Words in the end symbolize a powerful force of change and influence that can be used in so many ways, for joy and hate, for hope and despair. 

Reader’s Annotation:
Liesel Meminger finds power and strength through words as she comforts others through the conflict of Nazi Germany, the Holocaut, and World War II.

Information About the Author: Markus Zusak was born in Sidney, Australia in 1975 where he currently resides with his wife and daughter (Grade Saver, 2012). Zusak found the inspiration to write The Book Thief  from stories her heard from stories he hear from his mother and father who both experienced World War II (Random House, 2012). Zusak intended to write a short novella, but found the subject matter so important that he ended up with a 500+ page story. Zusak cites The Old Man and the Sea, The Outsiders, and What's Eating Gilbert Grape as influencing him as a boy to become a writer (Random House, 2012). 

Some of Zusak's other works include: The Underdog (1999), Fighting Ruben Wolfe (2001), When Dogs Cry (2002), The Messenger (2002), and Bridge of Clay (2009) (Grade Saver, 2012).

Historical, Fantasy, Mystery, Suspense and Horror

Subgenre:  World War II and the Holocaust, The Occult and Supernatural
Curriculum Ties: Ties into lessons on Nazi Germany, the Holocaust, World War II, and conflict.

Booktalking Ideas:

1). What is the importance of the usage of color throughout the book?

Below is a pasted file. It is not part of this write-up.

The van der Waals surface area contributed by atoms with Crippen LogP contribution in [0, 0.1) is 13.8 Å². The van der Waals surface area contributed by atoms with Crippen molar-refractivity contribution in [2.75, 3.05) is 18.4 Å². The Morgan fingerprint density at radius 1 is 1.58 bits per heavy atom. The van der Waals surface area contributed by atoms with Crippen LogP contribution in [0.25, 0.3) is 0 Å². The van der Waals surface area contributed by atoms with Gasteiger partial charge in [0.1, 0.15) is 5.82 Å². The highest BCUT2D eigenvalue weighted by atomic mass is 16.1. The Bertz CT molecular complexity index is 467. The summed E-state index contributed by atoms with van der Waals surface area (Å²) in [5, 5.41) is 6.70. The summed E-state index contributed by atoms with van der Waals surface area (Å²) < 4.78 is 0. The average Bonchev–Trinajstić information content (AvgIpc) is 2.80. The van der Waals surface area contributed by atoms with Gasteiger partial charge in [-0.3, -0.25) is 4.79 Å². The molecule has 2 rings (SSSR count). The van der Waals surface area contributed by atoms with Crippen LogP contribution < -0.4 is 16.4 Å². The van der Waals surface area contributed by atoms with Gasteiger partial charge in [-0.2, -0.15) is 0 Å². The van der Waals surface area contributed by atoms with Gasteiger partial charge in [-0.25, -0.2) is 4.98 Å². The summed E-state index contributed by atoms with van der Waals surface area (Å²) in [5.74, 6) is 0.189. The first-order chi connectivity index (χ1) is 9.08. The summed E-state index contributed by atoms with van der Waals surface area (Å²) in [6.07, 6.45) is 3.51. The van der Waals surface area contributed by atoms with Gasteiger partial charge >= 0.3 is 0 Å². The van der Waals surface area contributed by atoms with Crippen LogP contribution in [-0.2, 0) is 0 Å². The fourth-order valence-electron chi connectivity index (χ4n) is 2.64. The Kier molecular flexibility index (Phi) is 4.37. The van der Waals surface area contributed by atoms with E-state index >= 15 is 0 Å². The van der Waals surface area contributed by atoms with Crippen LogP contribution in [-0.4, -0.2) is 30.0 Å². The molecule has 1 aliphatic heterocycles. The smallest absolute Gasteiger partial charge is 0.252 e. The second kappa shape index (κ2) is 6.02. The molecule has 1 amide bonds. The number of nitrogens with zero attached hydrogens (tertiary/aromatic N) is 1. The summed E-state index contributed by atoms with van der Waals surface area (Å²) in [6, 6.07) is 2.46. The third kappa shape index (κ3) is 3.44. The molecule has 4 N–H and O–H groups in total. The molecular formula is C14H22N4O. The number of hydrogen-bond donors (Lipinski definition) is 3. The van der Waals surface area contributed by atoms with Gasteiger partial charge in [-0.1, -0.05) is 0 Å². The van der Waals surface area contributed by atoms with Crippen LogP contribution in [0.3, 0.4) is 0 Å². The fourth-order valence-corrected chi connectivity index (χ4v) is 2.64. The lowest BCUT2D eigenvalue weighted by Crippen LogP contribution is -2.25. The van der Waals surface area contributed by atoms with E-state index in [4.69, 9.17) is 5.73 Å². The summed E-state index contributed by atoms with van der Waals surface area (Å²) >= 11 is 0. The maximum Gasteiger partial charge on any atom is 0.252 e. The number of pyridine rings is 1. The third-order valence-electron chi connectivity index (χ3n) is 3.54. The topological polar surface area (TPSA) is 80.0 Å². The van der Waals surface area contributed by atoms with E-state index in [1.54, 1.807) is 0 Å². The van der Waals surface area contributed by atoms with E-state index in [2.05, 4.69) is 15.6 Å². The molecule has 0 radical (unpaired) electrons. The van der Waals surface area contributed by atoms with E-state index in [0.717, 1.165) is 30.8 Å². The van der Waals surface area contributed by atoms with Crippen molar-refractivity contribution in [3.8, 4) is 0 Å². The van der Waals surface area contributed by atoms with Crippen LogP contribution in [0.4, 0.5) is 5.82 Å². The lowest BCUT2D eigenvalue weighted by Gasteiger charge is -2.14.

2). What does Death mean by saying that he is "haunted by humans?"

3). What do words mean to Liesele?

Reading Level/Interest Age: Lexile Reading Level: 730/YA (Follett's Titlewave, 2012). 

Challenge Issues: This book contains images of war, human cruelty, and violence. I would use the following items to defend this book if it was challenged:

1) Refer to Library Bill of Rights, see items: I, II, and III (
2) Refer to San Diego Public Library collection policy - (  Original site: The American Library Association (ALA) Freedom to Read/View Statement (
3) Refer to California School Library Association (CSLA), Model School Library Standards - September 2010 ( PDF: (
4) Refer t0 American Association for School, Librarians Standards for the 21st Century Learner (
5) Contact Office of Intellectual Freedom for any further support, 800-545-2433, ext. 4223 or
6) Refer to legitimate book reviews, such as: School Library Journal, Booklist, Kirkus Reviews, Horn Book and others; found on either Academic Search Premier, Follett's TITLEWAVE, or

Why did you include this book in the titles you selected?:
This book tells a powerful story about a girl struggling to understand what is happening in her life through the use of words, reading, and writing. Liesel's experience through war and describe events that many young adults in the U.S will never experience. I included this book as a means of describing to young adults the negative effects of conflict, war, and violence and the boundless spirit of humans to overcome. 

Reference Page:

Follett's Titlewave.  (2012).  The book thief. Retrieved July 21, 2012 from Follett's Titlewave iPhone app.

Grade Saver.  (2012).  The biography of Markus Zusak (1975-).  Retrieved July 21, 2012 from

Random House.  (2012). The author.  Retrieved July 21, 2012 from

Cover art:
Zusak, M. (2005).  The book thief cover art.  Retrieve July 21, 2012 from